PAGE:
My interpretation of Mask of the Wild is that players with this feature can hide in situations that other players can not. For example, a Wood Elf may attempt a stealth roll in heavy rain while other players may not, because it is too easy to see them without this feature. This is my interpretation, which is based on a bit of reading and more about RAW than advantages, etc.
Unfortunately, I have trouble finding ways to apply this feature in most circumstances. The feature only works in situations that are related to natural phenomena, so that cities, dungeons, ships, palaces, etc. are largely excluded from the function. But when I look at a forest, I realize that all players can try stealth checks by hiding behind trees easily enough. It seems silly to imagine a situation in which only one wood elf can hide, but not others (you are in a forest, but all trees are so thin that only one person with a mask of the wild can hide?).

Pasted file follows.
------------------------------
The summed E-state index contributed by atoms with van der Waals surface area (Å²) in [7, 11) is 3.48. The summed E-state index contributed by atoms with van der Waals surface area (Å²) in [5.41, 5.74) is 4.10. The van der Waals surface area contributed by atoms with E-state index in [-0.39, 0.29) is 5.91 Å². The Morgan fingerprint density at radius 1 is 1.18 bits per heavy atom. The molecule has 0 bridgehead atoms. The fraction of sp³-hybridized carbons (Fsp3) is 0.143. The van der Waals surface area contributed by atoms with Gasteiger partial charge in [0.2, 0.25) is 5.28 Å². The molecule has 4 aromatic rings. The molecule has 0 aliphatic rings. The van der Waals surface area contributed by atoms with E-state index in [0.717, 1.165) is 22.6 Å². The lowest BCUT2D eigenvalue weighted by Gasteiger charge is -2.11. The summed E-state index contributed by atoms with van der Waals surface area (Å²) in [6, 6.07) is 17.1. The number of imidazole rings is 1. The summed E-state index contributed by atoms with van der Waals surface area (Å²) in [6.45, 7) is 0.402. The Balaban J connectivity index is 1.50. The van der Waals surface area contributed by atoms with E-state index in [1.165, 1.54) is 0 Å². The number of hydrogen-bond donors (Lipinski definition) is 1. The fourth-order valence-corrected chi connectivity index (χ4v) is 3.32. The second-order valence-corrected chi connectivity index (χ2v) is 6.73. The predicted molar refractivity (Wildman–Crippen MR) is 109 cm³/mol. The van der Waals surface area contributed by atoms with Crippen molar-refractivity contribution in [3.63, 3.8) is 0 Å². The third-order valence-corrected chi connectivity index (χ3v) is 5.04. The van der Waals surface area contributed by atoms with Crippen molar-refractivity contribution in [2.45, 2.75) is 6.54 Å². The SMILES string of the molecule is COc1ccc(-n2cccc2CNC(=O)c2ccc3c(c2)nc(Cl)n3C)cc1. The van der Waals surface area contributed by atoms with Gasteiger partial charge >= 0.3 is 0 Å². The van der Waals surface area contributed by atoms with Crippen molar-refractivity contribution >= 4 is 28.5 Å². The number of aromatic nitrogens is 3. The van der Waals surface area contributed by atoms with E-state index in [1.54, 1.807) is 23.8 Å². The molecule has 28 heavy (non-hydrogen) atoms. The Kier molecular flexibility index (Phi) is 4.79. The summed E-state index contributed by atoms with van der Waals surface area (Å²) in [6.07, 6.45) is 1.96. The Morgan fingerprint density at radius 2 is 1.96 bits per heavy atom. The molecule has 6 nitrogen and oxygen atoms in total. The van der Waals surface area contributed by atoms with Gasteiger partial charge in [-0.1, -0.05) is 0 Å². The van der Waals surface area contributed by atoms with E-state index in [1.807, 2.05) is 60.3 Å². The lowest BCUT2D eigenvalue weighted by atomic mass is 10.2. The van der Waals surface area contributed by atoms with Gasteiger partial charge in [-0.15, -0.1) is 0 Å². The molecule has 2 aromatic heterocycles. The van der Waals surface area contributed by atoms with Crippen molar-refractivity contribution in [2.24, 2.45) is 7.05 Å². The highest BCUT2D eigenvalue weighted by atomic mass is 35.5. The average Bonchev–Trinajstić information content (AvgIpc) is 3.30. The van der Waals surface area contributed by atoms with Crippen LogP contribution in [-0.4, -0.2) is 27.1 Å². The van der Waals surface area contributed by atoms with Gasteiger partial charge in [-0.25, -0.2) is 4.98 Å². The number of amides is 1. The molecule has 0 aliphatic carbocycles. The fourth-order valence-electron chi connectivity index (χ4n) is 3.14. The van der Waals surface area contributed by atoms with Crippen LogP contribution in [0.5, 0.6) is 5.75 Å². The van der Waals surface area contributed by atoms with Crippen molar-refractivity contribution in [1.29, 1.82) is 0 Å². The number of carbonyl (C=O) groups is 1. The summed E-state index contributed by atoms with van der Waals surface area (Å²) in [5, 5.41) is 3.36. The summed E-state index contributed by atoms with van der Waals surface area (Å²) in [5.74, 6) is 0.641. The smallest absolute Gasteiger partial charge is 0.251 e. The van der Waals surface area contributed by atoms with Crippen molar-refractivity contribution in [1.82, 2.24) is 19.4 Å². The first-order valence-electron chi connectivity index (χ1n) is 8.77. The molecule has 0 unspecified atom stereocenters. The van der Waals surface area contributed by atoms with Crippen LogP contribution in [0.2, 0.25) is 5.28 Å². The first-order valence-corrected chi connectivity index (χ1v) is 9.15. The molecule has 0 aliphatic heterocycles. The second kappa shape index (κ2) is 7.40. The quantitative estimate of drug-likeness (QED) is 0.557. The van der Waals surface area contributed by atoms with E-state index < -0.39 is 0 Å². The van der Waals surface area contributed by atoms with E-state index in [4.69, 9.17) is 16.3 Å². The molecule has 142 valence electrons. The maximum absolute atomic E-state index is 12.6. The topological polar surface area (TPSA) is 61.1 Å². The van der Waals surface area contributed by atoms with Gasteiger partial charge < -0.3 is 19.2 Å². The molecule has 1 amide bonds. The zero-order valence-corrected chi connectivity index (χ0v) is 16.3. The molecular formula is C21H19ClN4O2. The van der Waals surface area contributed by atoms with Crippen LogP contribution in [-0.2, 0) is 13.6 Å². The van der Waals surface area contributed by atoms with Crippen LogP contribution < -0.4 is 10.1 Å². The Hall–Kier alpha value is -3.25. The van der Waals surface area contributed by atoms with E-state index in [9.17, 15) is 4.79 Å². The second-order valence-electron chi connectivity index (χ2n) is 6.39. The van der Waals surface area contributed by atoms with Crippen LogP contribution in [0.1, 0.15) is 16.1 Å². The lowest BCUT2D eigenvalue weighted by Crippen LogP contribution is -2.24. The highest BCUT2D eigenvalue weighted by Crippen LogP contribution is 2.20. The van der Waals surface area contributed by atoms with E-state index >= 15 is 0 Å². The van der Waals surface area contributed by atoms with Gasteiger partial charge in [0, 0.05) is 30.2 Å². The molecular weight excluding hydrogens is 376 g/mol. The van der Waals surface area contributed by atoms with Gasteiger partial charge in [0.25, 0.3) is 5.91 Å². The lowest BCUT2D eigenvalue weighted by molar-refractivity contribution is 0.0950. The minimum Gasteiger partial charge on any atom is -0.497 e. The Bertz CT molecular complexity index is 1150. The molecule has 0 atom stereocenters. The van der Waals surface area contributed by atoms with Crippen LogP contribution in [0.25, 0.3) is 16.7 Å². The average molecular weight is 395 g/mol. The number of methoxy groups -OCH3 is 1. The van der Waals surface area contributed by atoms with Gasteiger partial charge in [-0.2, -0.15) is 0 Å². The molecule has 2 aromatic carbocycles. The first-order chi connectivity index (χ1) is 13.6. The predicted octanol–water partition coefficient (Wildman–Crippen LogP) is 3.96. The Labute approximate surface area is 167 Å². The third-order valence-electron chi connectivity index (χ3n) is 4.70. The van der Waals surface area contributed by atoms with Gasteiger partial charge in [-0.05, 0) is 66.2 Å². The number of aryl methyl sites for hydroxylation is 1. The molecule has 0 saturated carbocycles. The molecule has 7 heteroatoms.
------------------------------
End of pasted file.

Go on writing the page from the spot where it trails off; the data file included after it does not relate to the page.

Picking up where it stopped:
It seems that Mask of the Wild is useful only when natural phenomena are not enough to hide the average player, but still enough to hide a wood elf (moderately tall grass, short bushes, very light forest, heavy rain or snow outdoor) spaces and moderate but not heavy fog outside the woods), which seems to be relatively limited. In addition, I would probably have to work hard as a DM to specifically create these kinds of situations for Mark of the Wild to be beneficial. I do not usually distinguish between forest and light forest or between tall grass and tall grass.
I lead a campaign in the jungle of Chult, which almost always gives every player the opportunity to hide, which makes things worse.
How does Mask of the Wild realize its benefits in practice? When is this a useful feature?
This question is different from the other question. How does the wood elf mask of the wilderness work in terms of taste? because it refers more to the mechanical advantages of the feature than to the taste.